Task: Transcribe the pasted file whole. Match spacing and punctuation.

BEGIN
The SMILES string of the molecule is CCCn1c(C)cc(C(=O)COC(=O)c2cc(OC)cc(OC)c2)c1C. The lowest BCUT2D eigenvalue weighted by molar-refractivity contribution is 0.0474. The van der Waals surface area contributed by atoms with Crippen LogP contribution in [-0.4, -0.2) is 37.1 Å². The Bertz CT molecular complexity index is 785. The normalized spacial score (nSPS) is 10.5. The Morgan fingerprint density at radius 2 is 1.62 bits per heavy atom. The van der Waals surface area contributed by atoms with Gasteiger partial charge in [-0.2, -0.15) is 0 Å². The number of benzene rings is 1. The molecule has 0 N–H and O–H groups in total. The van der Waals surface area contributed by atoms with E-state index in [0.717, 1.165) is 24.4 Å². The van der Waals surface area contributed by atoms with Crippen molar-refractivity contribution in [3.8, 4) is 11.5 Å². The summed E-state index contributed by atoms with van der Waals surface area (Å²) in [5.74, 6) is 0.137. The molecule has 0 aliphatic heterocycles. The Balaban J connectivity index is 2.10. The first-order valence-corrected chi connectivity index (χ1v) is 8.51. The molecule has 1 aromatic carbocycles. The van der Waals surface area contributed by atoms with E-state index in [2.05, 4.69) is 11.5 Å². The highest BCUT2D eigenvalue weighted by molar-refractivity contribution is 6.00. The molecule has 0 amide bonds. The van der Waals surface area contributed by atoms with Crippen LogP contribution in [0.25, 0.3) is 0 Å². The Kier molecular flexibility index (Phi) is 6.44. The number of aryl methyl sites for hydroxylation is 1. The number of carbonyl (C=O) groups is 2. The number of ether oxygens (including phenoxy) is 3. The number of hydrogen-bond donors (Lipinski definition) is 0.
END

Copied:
The SMILES string of the molecule is CCCn1c(C)cc(C(=O)COC(=O)c2cc(OC)cc(OC)c2)c1C. The lowest BCUT2D eigenvalue weighted by molar-refractivity contribution is 0.0474. The van der Waals surface area contributed by atoms with Crippen LogP contribution in [-0.4, -0.2) is 37.1 Å². The Bertz CT molecular complexity index is 785. The normalized spacial score (nSPS) is 10.5. The Morgan fingerprint density at radius 2 is 1.62 bits per heavy atom. The van der Waals surface area contributed by atoms with Gasteiger partial charge in [-0.2, -0.15) is 0 Å². The number of benzene rings is 1. The molecule has 0 N–H and O–H groups in total. The van der Waals surface area contributed by atoms with E-state index in [0.717, 1.165) is 24.4 Å². The van der Waals surface area contributed by atoms with Crippen molar-refractivity contribution in [3.8, 4) is 11.5 Å². The summed E-state index contributed by atoms with van der Waals surface area (Å²) in [5.74, 6) is 0.137. The molecule has 0 aliphatic heterocycles. The Balaban J connectivity index is 2.10. The first-order valence-corrected chi connectivity index (χ1v) is 8.51. The molecule has 1 aromatic carbocycles. The van der Waals surface area contributed by atoms with E-state index in [2.05, 4.69) is 11.5 Å². The highest BCUT2D eigenvalue weighted by molar-refractivity contribution is 6.00. The molecule has 0 amide bonds. The van der Waals surface area contributed by atoms with Crippen LogP contribution in [0.25, 0.3) is 0 Å². The Kier molecular flexibility index (Phi) is 6.44. The number of aryl methyl sites for hydroxylation is 1. The number of carbonyl (C=O) groups is 2. The number of ether oxygens (including phenoxy) is 3. The number of hydrogen-bond donors (Lipinski definition) is 0.